‘Whoever gives the least of these a cup of cold water in my name, he will not lose his reward.” —Matthew 10:42
One thing that shows us that Vernon’s boat has u-turned back toward health is his fixation with things that come up in conversation. He was like this before Christmas, and finally nine months later, we are recognizing this element of his personality again. He is extremely suggestible: once he latches on to an idea in his head (maybe something he imagines or something he picks up on from the conversations around him) he holds on to it like a rope, returning to the thought again and again to get his bearings.
My dad, who sat with him for Dialysis on Saturday, mentioned how he kept bringing up the idea of “going home,” annoyed with his wife for not sorting out the details to get him there, and going so far as to ask if Dad had any handiwork around the house that Vernon could do. Making oneself indispensable is a always a good tactic. Of course when my dad asked how they would get there, Vernon said he’d walk if he had to and tried to get out of the chair.
It’s funny, but sad. British humour at its best.
The other day in random conversation, Mike mentioned ice cream and pizza being his favorite foods as a teenager and how he couldn’t eat like that anymore. Vernon’s eyes opened wide and he said: “Wow, ice cream—that sounds GREAT.” I could see Joe in the doorway, parked in his jumbo motorized chair, shaking his head as if to say…“no, don’t get him started on foods he likes, I have to live with him all day and night.”
Sure enough, Vernon brought up ice cream through the next hour. Could I get him some ice cream? Who else could get ice cream? He’d really like some ice cream soon. I’d change the subject, and it found its way back in. My favorite was when he suspiciously pointed at Lee, chain smoking on the corner of the patio as usual, and said: “What’s that guy doing over there? Is he eating ice cream?” No, its fine, Vernon…its just his cigarette.
But its when he asks for water that is the hardest to handle. What human shouldn’t have the right to a drink of water if they can get it. Isn’t it the simplest thing…a drink? But the truth is, even though we were giving him thickened liquids this summer, the speech therapist has decided to discharge him from any drinks whatsoever. The doctor is looking into this and I’ll stay on the case, but the reasoning I was given is that he is too vulnerable to take infection risks with, and because his PT, OT, and ST benefits ran out without much improvement when they did work with him, its not financially valid for Insurance to give him more hours now. (Oh, the irony that he was jacked up on Ativan the whole time and we never realized it was a problem.)
I’d given him some natural medicine the other day and he didn’t like the taste of it. We often use sugar packets to help disguise the taste, but I didn’t have them with me. He really just wanted water, of course. Imagine the ice cream story all over again but this time substituting water. He asked nurses. He asked techs. He got mad at me for not calling the doctor to get him some. But the best was when I tried to distract him by playing a song on my phone.
“Do you like this song, Vernon?” I asked.
“Yeah. I could really drink some water to this song.”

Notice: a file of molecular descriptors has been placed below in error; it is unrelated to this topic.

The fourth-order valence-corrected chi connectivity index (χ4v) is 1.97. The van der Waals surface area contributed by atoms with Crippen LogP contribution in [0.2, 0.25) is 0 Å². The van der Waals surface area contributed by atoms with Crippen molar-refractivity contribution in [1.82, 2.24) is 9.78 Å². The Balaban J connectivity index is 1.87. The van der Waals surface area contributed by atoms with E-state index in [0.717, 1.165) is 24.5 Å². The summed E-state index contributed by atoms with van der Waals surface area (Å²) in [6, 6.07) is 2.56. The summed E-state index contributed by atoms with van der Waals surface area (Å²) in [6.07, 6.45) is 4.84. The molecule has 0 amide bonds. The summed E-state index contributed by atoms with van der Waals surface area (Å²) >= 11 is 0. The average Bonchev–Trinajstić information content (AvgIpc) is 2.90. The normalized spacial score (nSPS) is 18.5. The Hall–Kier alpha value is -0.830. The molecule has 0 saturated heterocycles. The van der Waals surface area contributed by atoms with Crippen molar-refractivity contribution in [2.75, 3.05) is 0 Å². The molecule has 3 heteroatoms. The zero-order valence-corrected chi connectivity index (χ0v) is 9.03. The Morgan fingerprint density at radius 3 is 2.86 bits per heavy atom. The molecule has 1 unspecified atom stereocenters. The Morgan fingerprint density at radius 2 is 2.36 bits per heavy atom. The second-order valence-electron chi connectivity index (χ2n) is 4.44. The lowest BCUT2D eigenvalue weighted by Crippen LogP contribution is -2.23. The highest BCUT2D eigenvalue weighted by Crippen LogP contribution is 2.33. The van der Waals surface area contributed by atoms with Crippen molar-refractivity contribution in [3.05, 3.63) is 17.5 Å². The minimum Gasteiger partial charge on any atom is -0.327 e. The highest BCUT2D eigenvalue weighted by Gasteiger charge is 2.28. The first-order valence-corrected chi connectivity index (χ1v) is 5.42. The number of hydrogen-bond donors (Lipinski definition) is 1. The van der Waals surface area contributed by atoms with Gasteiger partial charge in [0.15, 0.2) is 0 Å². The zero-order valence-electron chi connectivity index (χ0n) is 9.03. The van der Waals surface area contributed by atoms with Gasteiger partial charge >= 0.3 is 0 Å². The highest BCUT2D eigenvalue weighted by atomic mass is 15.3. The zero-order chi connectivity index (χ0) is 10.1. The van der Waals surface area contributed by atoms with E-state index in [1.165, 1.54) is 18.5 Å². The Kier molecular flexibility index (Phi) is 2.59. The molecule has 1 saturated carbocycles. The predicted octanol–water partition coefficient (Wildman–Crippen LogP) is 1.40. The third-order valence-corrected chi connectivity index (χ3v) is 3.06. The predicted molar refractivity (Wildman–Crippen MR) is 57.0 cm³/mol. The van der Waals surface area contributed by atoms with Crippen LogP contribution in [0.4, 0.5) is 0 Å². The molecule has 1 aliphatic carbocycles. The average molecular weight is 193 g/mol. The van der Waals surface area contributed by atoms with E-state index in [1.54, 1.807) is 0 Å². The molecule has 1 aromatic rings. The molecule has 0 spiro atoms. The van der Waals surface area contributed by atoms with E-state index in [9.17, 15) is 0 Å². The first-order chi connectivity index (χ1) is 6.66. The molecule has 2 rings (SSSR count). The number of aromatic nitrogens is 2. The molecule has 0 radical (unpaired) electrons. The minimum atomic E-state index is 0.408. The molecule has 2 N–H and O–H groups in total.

Again, if it weren’t so sad, it would be funny. I do giggle over these antidotes. I imagine he is surely more frustrated than I understand. It must feel like a bad dream…asking for the most normal things over and over to people who won’t deliver.
Now, there is one thing he seems to like that I can bring him—the PEMF mat. He’s been using it for almost a month now and he really enjoys it. He can clearly sit still much longer and seems more relaxed and comfortable. He is being detoxed and energized at once by the extra oxygen pulsed to his cells. And its non invasive. But it is expensive. I do think its a good investment, especially if we can also use it to help others in the home (like Joe!) and Vernon can use it more regularly (every time I visit, at least.) At this point, there has been nothing that has come along that is both practical and helpful that he actually looks forward to. So of course I’m going to buy this for him. I can’t get him a drink of water or bring him home, but I can figure out how to get him a mat. Next best thing, hopefully.
I will most likely do a GoFundMe page in the next couple of weeks. So many of my readers have already donated a lot to our family and I don’t like to keep asking the same people for money. This may not be the last time I need to raise funds for Vernon’s recovery, but its the first time I have a specific purchase in mind. What I would like from you is for you to share the link online, once we get it up and running. I’m hoping to raise wider awareness as well as funds. Maybe there are people out there who would benefit from this information in their own recovery process. There is surprisingly little information online about PEMF therapy and severe Traumatic Brain Injury…although it seems to be good for speeding the recovery process of all sorts of issues.
I’m sure I’ll be talking about it more in the coming weeks, but here is a video I found that gives a little idea.
If any locals are interested in experiencing PEMF mats for yourselves, Dr. Luchich or Mike Garrett can give you a free introductory session at Wave Balance Wellness Center in Dana Point. Call (949) 240-6422 for an appointment. If nothing else, you’ll understand better what I’m talking about.